A CT Scan produces (via computer manipulation) a three dimensional image of the inside of an object, usually the human body. It does so by taking a series of two dimensional x-ray images while rotating the camera around the patient. The issue with CT Scans is that they use x-rays, and high doses on radiation can be harmful, and is cumulative. An MRI on the other hand (Magnetic Resonance Imaging) uses powerful magnetic fields to generate its images, so there is no exposure to ionizing radiation (like X-rays). We used MRI technology in our chemistry labs at school, back in the days when the technology was called Nuclear Magnetic Resonance Imaging. Apparently the marketing folks didn’t like the term “nuclear” because of its association with ionizing radiation and bombs, so it’s now called just MRI.
30. Wrong that’s adjudicated in court : TORT
The word “tort” comes to us directly from the French word, meaning “mischief, injury or wrong”. It’s a good word, as tort law is generally about negligence, when the action of one party causes injury to another, in an action that is outside of the scope of criminal law.
32. Org. for cat and dog lovers : SPCA
Unlike in other countries, there is no “umbrella” society for the prevention of cruelty to animals. Rather, there are independent organizations set up all over the US using the name SPCA. You probably have one in your town. There is an American Society for the Prevention of Cruelty to Animals, which was intended to operate across the country, but it really is focused in New York City.
33. Builder’s map : PLAT
A plat is a map showing actual and planned features, so a town might have a plat showing existing and intended buildings. New to me … I thought it had to be PLAN.
38. Athletics brand with a swoosh : NIKE
I remember seeing Carolyn Davidson on the television show “I’ve Got a Secret”. She created the Nike “swoosh” back in 1971 when she was a design student at Portland State. She did it as freelance work for Blue Ribbon Sports, a local company introducing a new line of athletic footwear. The “swoosh” is taken from the wing of the Greek goddess of victory, Nike. Years later, BRS changed its name to Nike, so I suppose the company should be grateful to Carolyn for both the great design, and a great company name.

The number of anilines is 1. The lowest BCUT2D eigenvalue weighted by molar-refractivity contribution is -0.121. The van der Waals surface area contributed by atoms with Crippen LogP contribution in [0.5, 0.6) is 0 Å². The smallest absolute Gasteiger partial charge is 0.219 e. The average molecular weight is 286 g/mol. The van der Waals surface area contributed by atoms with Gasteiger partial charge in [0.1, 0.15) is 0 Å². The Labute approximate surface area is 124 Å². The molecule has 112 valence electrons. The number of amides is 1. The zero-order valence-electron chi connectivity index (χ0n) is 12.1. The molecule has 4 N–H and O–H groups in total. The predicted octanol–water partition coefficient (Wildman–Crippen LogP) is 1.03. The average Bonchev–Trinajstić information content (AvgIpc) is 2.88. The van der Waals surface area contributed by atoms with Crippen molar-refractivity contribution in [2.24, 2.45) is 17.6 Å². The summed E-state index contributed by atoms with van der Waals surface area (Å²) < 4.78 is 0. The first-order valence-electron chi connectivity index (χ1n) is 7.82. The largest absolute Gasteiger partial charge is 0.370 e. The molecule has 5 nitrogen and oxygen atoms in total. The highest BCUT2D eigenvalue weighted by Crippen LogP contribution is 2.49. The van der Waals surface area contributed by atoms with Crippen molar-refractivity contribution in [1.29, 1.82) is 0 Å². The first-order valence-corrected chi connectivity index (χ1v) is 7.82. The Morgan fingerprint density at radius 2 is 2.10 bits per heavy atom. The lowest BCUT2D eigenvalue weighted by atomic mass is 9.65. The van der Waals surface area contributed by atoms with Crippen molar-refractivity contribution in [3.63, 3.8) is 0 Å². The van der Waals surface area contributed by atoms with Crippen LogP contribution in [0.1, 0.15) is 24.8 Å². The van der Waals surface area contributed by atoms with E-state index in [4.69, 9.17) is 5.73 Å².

47. Keats’s “___ to Psyche” : ODE
John Keats wrote a whole series of odes in 1819, including the very famous “Ode on a Grecian Urn” and Ode to a Nightingale”. The first in this series of poems was “Ode to Psyche”. In this case the Ode is to Psyche, the mortal girl who was loved by Cupid.
50. Textile city of north-central England : LEEDS
I went to school not far from Leeds, in West Yorkshire in the north of England. Prior to the Industrial Revolution, Leeds was a major center for the production and trading of wool, and then with mechanization, it became a natural hub for manufacture of textiles.
51. Grooms comb them : MANES
The mane is thought to be the horse’s natural defense for the neck against rain and flies.
53. Place for a bar mitzvah service : SHUL
A Jewish girl becomes a Bat Mitzvah at 12 years of age, the age at which she becomes responsible for her actions. Boys are obviously less mature (surprise surprise!) and become Bat Mitzvahs at 13. The term translates into daughter and son of the commandments. Shul is an another word for a synagogue.
55. Alan of “M*A*S*H” : ALDA
Alan Alda won Emmy’s for directing, acting and writing in “M*A*S*H“. He played Hawkeye Pierce on the show, the character played by Donald Sutherland in the movie.
59. Introducers of a show’s acts, e.g. : MCS
Masters of Ceremony.